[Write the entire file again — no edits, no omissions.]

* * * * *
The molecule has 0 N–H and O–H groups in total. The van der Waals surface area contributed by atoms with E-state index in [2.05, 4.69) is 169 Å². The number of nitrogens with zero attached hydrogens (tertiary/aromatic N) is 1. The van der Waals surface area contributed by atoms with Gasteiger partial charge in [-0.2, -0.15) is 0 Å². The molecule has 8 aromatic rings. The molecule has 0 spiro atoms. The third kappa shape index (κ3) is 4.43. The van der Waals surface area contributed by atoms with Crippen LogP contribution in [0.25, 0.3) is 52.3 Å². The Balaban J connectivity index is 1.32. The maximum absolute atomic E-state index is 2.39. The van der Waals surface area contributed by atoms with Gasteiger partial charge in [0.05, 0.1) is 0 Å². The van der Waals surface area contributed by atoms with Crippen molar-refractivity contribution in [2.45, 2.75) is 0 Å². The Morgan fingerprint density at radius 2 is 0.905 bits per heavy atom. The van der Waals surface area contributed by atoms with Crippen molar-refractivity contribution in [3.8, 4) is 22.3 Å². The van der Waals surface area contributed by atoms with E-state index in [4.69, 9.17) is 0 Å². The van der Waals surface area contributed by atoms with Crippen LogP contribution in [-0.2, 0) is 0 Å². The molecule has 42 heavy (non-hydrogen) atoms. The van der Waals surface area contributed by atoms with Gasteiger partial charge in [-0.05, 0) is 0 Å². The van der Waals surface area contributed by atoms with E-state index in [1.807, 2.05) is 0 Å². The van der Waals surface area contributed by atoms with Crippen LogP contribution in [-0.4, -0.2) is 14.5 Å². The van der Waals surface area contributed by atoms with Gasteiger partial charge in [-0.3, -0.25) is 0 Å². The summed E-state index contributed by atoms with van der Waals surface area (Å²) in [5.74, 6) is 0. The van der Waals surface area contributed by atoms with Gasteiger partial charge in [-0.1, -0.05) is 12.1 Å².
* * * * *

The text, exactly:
The molecule has 0 N–H and O–H groups in total. The van der Waals surface area contributed by atoms with E-state index in [2.05, 4.69) is 169 Å². The number of nitrogens with zero attached hydrogens (tertiary/aromatic N) is 1. The van der Waals surface area contributed by atoms with Gasteiger partial charge in [-0.2, -0.15) is 0 Å². The molecule has 8 aromatic rings. The molecule has 0 spiro atoms. The third kappa shape index (κ3) is 4.43. The van der Waals surface area contributed by atoms with Crippen LogP contribution in [0.25, 0.3) is 52.3 Å². The Balaban J connectivity index is 1.32. The maximum absolute atomic E-state index is 2.39. The van der Waals surface area contributed by atoms with Gasteiger partial charge in [0.05, 0.1) is 0 Å². The van der Waals surface area contributed by atoms with Crippen molar-refractivity contribution in [2.45, 2.75) is 0 Å². The Morgan fingerprint density at radius 2 is 0.905 bits per heavy atom. The van der Waals surface area contributed by atoms with Crippen molar-refractivity contribution in [3.8, 4) is 22.3 Å². The van der Waals surface area contributed by atoms with E-state index in [4.69, 9.17) is 0 Å². The van der Waals surface area contributed by atoms with Crippen LogP contribution in [-0.2, 0) is 0 Å². The molecule has 42 heavy (non-hydrogen) atoms. The van der Waals surface area contributed by atoms with Gasteiger partial charge in [-0.05, 0) is 0 Å². The van der Waals surface area contributed by atoms with E-state index in [1.807, 2.05) is 0 Å². The van der Waals surface area contributed by atoms with Crippen LogP contribution in [-0.4, -0.2) is 14.5 Å². The van der Waals surface area contributed by atoms with Gasteiger partial charge in [-0.3, -0.25) is 0 Å². The summed E-state index contributed by atoms with van der Waals surface area (Å²) in [5.74, 6) is 0. The van der Waals surface area contributed by atoms with Gasteiger partial charge in [-0.1, -0.05) is 12.1 Å².